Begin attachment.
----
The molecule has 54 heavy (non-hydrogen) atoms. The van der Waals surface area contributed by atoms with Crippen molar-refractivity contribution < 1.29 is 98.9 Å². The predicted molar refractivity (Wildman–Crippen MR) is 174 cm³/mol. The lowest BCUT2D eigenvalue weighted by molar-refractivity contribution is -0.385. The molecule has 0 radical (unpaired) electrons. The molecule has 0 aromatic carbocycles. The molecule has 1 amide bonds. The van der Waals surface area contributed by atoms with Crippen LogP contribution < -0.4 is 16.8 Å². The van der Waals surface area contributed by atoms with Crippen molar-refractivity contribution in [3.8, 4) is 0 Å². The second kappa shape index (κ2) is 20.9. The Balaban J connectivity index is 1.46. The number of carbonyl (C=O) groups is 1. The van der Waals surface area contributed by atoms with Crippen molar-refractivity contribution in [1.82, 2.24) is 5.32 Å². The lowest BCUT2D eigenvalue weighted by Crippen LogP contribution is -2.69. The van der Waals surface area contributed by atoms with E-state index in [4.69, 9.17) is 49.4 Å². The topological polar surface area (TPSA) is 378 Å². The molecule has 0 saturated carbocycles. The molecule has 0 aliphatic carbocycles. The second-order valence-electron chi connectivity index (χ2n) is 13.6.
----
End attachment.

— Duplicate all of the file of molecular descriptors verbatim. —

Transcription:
The molecule has 54 heavy (non-hydrogen) atoms. The van der Waals surface area contributed by atoms with Crippen molar-refractivity contribution < 1.29 is 98.9 Å². The predicted molar refractivity (Wildman–Crippen MR) is 174 cm³/mol. The lowest BCUT2D eigenvalue weighted by molar-refractivity contribution is -0.385. The molecule has 0 radical (unpaired) electrons. The molecule has 0 aromatic carbocycles. The molecule has 1 amide bonds. The van der Waals surface area contributed by atoms with Crippen LogP contribution < -0.4 is 16.8 Å². The van der Waals surface area contributed by atoms with Crippen molar-refractivity contribution in [3.8, 4) is 0 Å². The second kappa shape index (κ2) is 20.9. The Balaban J connectivity index is 1.46. The number of carbonyl (C=O) groups is 1. The van der Waals surface area contributed by atoms with Crippen molar-refractivity contribution in [1.82, 2.24) is 5.32 Å². The lowest BCUT2D eigenvalue weighted by Crippen LogP contribution is -2.69. The van der Waals surface area contributed by atoms with E-state index in [4.69, 9.17) is 49.4 Å². The topological polar surface area (TPSA) is 378 Å². The molecule has 0 saturated carbocycles. The molecule has 0 aliphatic carbocycles. The second-order valence-electron chi connectivity index (χ2n) is 13.6.